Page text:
The law is published so that all can read it and know it. Unspoken enforcement 'rules' aren't law, they aren't fair, and they are un-American.
Posted by Aaron  on  Sat Mar 04, 2006  at  05:16 PM
Unfortunately for these "civic minded" pranksters, if this thing ends up in court it won't be the quoted DOT official making a binding decision about whether the law was broken. It will be a *judge.* Whose job is to enforce the law as it is written, not as it is interpreted by a rowdy bunch of attention-whoring yahoos.

The appeal to the "authority" of the DOT official is irrelevant in terms of whether the law was broken or not, unless they call on him as an expert witness.
Posted by intjudo  on  Sat Mar 04, 2006  at  10:25 PM

"Many people have commented that the difference between the posted limit and the REAL limit is unimportant because they 'know' what it is. "

Here in lies the main problem with posted 55 limit we really don't know what the specific limit at any given time . The posted 55 posted limit is not ever the real enforced speed limit on any road but posted on many roads .

All over the US the interstates highways are designed for at least 75 mph and some are designed to handle 80 mph . Which means 75 or 80 is the safe speed for any given stretch of freeway in the US .

I've driven around Atlanta on the freeways many times and 75 to 80 mph is the normal cruising speed on GA freeways .

We know what the posted limit is 55 mph . But what is the real enforced limit at any given time 60 , 65 , 70 , 75 or 80 mph ???
Posted by acorn  on  Sat Mar 04, 2006  at  10:53 PM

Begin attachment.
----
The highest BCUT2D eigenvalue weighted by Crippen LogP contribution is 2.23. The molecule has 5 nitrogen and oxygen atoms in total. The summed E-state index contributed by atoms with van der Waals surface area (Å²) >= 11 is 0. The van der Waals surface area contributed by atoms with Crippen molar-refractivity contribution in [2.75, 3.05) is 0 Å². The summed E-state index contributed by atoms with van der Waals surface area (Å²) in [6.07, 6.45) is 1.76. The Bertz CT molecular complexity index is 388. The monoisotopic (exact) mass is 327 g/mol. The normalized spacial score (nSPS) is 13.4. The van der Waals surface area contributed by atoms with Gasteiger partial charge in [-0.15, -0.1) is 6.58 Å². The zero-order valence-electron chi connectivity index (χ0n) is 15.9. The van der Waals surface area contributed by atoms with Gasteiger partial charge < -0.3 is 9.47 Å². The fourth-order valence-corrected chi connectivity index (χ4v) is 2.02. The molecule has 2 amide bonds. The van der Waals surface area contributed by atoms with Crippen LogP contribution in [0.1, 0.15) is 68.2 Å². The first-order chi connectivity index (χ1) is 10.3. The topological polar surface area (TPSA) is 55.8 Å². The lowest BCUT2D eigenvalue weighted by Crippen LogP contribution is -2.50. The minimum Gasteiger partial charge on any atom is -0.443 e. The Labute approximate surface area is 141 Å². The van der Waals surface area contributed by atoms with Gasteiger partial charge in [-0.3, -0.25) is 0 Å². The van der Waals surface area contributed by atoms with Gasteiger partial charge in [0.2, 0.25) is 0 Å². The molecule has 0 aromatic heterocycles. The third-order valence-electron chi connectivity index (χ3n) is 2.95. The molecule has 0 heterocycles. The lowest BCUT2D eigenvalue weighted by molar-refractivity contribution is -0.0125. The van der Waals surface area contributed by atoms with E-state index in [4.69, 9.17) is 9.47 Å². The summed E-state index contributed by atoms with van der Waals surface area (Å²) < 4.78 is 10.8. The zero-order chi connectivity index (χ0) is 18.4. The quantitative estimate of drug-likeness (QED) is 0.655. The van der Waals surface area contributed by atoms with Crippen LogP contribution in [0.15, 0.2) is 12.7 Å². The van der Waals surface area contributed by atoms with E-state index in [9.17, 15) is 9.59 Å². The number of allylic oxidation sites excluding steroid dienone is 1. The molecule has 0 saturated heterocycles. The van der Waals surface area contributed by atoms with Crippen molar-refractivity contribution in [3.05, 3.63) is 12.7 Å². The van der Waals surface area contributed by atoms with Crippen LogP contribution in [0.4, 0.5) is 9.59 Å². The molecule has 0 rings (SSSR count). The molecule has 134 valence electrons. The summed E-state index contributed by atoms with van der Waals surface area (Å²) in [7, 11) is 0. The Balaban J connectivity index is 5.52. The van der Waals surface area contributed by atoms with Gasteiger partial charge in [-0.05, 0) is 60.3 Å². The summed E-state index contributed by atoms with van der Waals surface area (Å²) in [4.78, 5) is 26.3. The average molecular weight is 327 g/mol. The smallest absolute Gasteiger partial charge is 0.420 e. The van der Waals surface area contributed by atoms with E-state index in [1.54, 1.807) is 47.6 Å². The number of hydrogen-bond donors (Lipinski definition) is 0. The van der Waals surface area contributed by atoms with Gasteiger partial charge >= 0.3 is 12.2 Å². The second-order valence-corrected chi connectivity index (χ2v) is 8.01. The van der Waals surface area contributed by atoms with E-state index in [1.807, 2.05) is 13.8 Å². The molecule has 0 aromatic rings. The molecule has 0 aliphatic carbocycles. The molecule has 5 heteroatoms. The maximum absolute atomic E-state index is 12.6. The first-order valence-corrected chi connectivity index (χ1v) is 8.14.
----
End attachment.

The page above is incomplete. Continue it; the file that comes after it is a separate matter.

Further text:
Let's chill out...don't get too flamey, okay?
Posted by Maegan  in  Tampa, FL - USA  on  Sun Mar 05, 2006  at  09:48 AM
except, you know, they got a rep from the DOT that says they didn't do anything illegal at all...i tend to agree with him.
Posted by that girl  on  Sun Mar 05, 2006  at  02:23 PM
Eh, I clicked on that video thinking it would show 10 seconds of cars holding up traffic, and instead I got several minutes of smug college kids talking about their "psycho" experience. Much, too much preening and pats on the back that make their whole point even more pointless than it was before.
Posted by Mr. K.  on  Sun Mar 05, 2006  at  03:17 PM
People, there's no point arguing about the legality of what the kids did because as many people on here hvae tried to point out, the DEPT OF TRANSPORTATION said IF THE STUDENTS WEREN'T BLOCKING EMERGENCY VEHICLES AND WERE GOING THE SPEED LIMIT, "THEY DIDN'T DO A THING WRONG." I don't understand why the legality of the stunt is still an issue with some people when DOT said it was legal.
Posted by Jimmy  on  Sun Mar 05, 2006  at  03:19 PM
I suspect that although the students could be charged that it would be nigh on impossible for any prosecution to succeed. Where criminal sanctions apply any questionable interpretation of the relevant legislation/statute must be applied to the benefit of the person on whom the sanction could be imposed. Hence the students would be given the benefit of any questionable interpretation of the term "impede normal flow". "Normal flow" must have a possible interpretation of flow at legal maximum speed, the students would be entitled to the benefit of such interpretation, so any prosecution would be unlikely to succeed.

Had there been an emergency vehicle which was legally able to exceed the legal limit then there may have been a offence of impeding an emergency vehicle, but that didn't happen.

Really successful public commentary pranks are meant to cause inconvenience and this one was highly successful in doing so.
Posted by Slugwart  on  Sun Mar 05, 2006  at  06:10 PM